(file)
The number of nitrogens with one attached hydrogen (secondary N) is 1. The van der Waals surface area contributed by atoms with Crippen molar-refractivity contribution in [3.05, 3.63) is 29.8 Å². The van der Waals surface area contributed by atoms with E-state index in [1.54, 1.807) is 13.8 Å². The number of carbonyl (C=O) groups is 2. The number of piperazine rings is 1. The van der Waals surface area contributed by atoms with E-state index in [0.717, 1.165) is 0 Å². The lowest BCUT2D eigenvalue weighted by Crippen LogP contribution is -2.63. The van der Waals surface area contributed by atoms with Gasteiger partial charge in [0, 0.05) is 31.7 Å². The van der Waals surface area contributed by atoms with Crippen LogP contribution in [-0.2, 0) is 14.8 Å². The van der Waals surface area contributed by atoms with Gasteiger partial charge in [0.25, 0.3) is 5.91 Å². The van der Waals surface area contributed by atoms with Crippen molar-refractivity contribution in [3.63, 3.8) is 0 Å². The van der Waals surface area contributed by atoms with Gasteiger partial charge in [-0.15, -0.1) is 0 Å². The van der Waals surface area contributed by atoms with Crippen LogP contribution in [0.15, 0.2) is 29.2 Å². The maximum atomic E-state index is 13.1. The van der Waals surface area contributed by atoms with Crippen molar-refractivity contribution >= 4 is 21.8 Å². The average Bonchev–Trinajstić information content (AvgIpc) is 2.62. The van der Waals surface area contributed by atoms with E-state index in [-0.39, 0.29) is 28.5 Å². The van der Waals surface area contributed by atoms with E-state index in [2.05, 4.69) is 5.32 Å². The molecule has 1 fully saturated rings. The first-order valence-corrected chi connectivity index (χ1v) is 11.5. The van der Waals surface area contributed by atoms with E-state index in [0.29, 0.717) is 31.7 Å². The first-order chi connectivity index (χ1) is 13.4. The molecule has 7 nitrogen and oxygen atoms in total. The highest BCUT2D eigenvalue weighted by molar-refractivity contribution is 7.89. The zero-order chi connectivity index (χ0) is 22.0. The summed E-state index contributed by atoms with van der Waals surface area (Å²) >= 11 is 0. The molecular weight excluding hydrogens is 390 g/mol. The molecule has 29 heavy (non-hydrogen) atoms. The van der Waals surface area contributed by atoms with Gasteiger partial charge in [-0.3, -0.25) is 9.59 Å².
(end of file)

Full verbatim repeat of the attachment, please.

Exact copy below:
The number of nitrogens with one attached hydrogen (secondary N) is 1. The van der Waals surface area contributed by atoms with Crippen molar-refractivity contribution in [3.05, 3.63) is 29.8 Å². The van der Waals surface area contributed by atoms with E-state index in [1.54, 1.807) is 13.8 Å². The number of carbonyl (C=O) groups is 2. The number of piperazine rings is 1. The van der Waals surface area contributed by atoms with E-state index in [0.717, 1.165) is 0 Å². The lowest BCUT2D eigenvalue weighted by Crippen LogP contribution is -2.63. The van der Waals surface area contributed by atoms with Gasteiger partial charge in [0, 0.05) is 31.7 Å². The van der Waals surface area contributed by atoms with Crippen LogP contribution in [-0.2, 0) is 14.8 Å². The van der Waals surface area contributed by atoms with Gasteiger partial charge in [0.25, 0.3) is 5.91 Å². The van der Waals surface area contributed by atoms with Crippen molar-refractivity contribution in [3.63, 3.8) is 0 Å². The van der Waals surface area contributed by atoms with Gasteiger partial charge in [-0.15, -0.1) is 0 Å². The van der Waals surface area contributed by atoms with Crippen LogP contribution in [0.15, 0.2) is 29.2 Å². The maximum atomic E-state index is 13.1. The van der Waals surface area contributed by atoms with Crippen molar-refractivity contribution >= 4 is 21.8 Å². The average Bonchev–Trinajstić information content (AvgIpc) is 2.62. The van der Waals surface area contributed by atoms with E-state index in [-0.39, 0.29) is 28.5 Å². The van der Waals surface area contributed by atoms with E-state index in [2.05, 4.69) is 5.32 Å². The molecule has 1 fully saturated rings. The first-order valence-corrected chi connectivity index (χ1v) is 11.5. The van der Waals surface area contributed by atoms with E-state index in [0.29, 0.717) is 31.7 Å². The first-order chi connectivity index (χ1) is 13.4. The molecule has 7 nitrogen and oxygen atoms in total. The highest BCUT2D eigenvalue weighted by molar-refractivity contribution is 7.89. The zero-order chi connectivity index (χ0) is 22.0. The summed E-state index contributed by atoms with van der Waals surface area (Å²) >= 11 is 0. The molecular weight excluding hydrogens is 390 g/mol. The molecule has 29 heavy (non-hydrogen) atoms. The van der Waals surface area contributed by atoms with Gasteiger partial charge in [-0.3, -0.25) is 9.59 Å².